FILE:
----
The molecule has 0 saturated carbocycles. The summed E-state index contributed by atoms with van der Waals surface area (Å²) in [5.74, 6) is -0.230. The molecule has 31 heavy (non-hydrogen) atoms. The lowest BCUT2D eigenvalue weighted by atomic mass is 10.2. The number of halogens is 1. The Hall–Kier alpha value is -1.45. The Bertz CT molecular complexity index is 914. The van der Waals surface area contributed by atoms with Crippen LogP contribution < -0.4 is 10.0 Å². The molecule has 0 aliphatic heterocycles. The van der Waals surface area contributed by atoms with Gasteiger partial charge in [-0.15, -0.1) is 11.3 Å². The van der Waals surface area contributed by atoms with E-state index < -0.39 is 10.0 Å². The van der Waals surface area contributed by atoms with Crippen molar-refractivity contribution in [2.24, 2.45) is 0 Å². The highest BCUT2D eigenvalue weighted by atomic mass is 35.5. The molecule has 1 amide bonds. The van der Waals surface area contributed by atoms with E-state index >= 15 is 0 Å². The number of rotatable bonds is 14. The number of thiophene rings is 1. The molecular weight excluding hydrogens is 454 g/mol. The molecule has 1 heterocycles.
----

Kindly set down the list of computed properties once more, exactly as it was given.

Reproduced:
The molecule has 0 saturated carbocycles. The summed E-state index contributed by atoms with van der Waals surface area (Å²) in [5.74, 6) is -0.230. The molecule has 31 heavy (non-hydrogen) atoms. The lowest BCUT2D eigenvalue weighted by atomic mass is 10.2. The number of halogens is 1. The Hall–Kier alpha value is -1.45. The Bertz CT molecular complexity index is 914. The van der Waals surface area contributed by atoms with Crippen LogP contribution < -0.4 is 10.0 Å². The molecule has 0 aliphatic heterocycles. The van der Waals surface area contributed by atoms with Gasteiger partial charge in [-0.15, -0.1) is 11.3 Å². The van der Waals surface area contributed by atoms with E-state index < -0.39 is 10.0 Å². The van der Waals surface area contributed by atoms with Crippen molar-refractivity contribution in [2.24, 2.45) is 0 Å². The highest BCUT2D eigenvalue weighted by atomic mass is 35.5. The molecule has 1 amide bonds. The van der Waals surface area contributed by atoms with E-state index >= 15 is 0 Å². The number of rotatable bonds is 14. The number of thiophene rings is 1. The molecular weight excluding hydrogens is 454 g/mol. The molecule has 1 heterocycles.